Decision-Making Study Guide
Curriculum for ages 13-15
*If you’re 13-15 years old, review the content below to pass your Decision Making Quiz!
Risk Taking and Decision Making
Risk-taking can impact decision-making in both positive and negative ways. Reflecting on past decisions in which you took a risk is a valuable step in learning to make better decisions. Some risks are acceptable and learning what constitutes an acceptable risk is easier to do when using the decision-making process. Consider the kinds of risks you can take on the golf course and the kinds of risks you can take in other parts of your life. It is important to think through all potential outcomes of the risks to determine which risks are acceptable.
Example 1 – Should I ‘go for it’?
You have a couple of options for a shot to take during your round of golf. Your coach has encouraged you to take risks for the potential reward but also encouraged you to take your time thinking about all of your options. When considering going for the green in two on a par 5, the best way to collect all of your necessary information is to go through the potential positive and negative consequences. You might not successfully make the shot and could end up making a bogey, but you would learn better how to take the shot next time.
Example 2 – How do I know what schools to apply to for college?
Taking risks on the golf course and seeing the consequences play out in front of you can be helpful for taking risks in real life as well. For example, your school only allows you to apply to 8 colleges or universities and you are debating whether or not you should add one more “safety” school or one more “reach” school. When deciding on whether or not to take this risk, consider the potential outcomes. Is this an acceptable risk? Another safety school gives you the peace of mind of somewhere to go after college. You can always try to transfer after a year of college-level work. On the other hand, you may end up getting into this reach school and find yourself at a fantastic university with a more valuable degree.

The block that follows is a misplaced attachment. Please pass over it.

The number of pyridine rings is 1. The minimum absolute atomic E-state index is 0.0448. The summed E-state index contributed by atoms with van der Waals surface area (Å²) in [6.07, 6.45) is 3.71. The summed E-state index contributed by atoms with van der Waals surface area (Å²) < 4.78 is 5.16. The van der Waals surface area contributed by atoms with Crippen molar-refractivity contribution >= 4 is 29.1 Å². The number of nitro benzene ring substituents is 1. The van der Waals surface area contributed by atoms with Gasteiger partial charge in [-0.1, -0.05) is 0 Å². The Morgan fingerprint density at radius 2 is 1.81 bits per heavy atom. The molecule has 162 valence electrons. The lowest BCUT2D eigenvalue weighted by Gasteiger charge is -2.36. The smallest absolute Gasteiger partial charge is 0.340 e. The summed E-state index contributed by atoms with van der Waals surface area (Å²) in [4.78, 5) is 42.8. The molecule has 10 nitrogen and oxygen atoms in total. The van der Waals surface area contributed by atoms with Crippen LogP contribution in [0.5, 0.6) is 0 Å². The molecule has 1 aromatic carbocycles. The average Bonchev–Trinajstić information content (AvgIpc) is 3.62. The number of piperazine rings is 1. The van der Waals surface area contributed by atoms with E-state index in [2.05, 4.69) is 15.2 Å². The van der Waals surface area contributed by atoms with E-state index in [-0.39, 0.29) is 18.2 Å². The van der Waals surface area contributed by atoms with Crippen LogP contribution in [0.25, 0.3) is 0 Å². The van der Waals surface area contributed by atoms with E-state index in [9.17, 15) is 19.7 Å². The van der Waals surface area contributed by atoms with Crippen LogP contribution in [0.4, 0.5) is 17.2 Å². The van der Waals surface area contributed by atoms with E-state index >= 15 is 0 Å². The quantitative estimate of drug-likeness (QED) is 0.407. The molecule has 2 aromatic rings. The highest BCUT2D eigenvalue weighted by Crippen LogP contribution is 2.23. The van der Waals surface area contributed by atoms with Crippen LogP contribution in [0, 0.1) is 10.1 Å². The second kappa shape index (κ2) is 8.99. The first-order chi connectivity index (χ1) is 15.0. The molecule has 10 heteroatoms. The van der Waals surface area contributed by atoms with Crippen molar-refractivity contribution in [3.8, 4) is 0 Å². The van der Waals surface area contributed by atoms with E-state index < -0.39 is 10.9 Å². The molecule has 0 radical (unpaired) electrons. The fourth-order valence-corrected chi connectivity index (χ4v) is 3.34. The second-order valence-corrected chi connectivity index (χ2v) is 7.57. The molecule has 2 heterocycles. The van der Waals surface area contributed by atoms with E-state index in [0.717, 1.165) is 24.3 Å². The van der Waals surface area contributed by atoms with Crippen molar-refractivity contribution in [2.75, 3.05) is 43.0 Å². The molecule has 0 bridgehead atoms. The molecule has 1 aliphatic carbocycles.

Consequences and Decision-Making
Personal values, social conventions, and risk-taking are related to the consequences of decision-making. A consequence is described as ‘the effect, result, or outcome of something occurring earlier.’ Consequences can be positive or negative. Some decisions result in one or the other and some result in both. Consider decisions you’ve made in the past and the consequences that ensued. Sometimes consequences are unexpected and other times, if you use the decision-making process, you and those you involve in your decision, can predict some consequences. Taking into account the people who will be affected by the consequences of your decision (either just you, or you and others) may change the decisions you make.
Example 1 – Knowing the Greens
Making a decision in golf is easier once you’ve practiced that particular situation before because you understand the positive and negative consequences. After playing the same green many times, you’ll know the speed and “break” of the green so you can make more putts. Consider your past experiences to think through the potential outcomes.
Example 2 – Should I participate in Bullying?
For real life decisions, your past experiences will be helpful in considering the positive and negative consequences. Whether or not a consequence is positive or negative depends on your personal values, relevant social conventions, and what you consider an acceptable risk. For example, many of the kids at school bully one girl consistently. It may be the social convention to go along with the crowd, but your own personal values tell you that bullying is mean. You know it may be risky to go against the crowd and that could be a negative consequence but since you consider being nice to others a personal value, the consequence of hurting another person’s feelings is worse. When determining the positive and negative consequences of a decision, the decision-making process is a helpful tool to go through.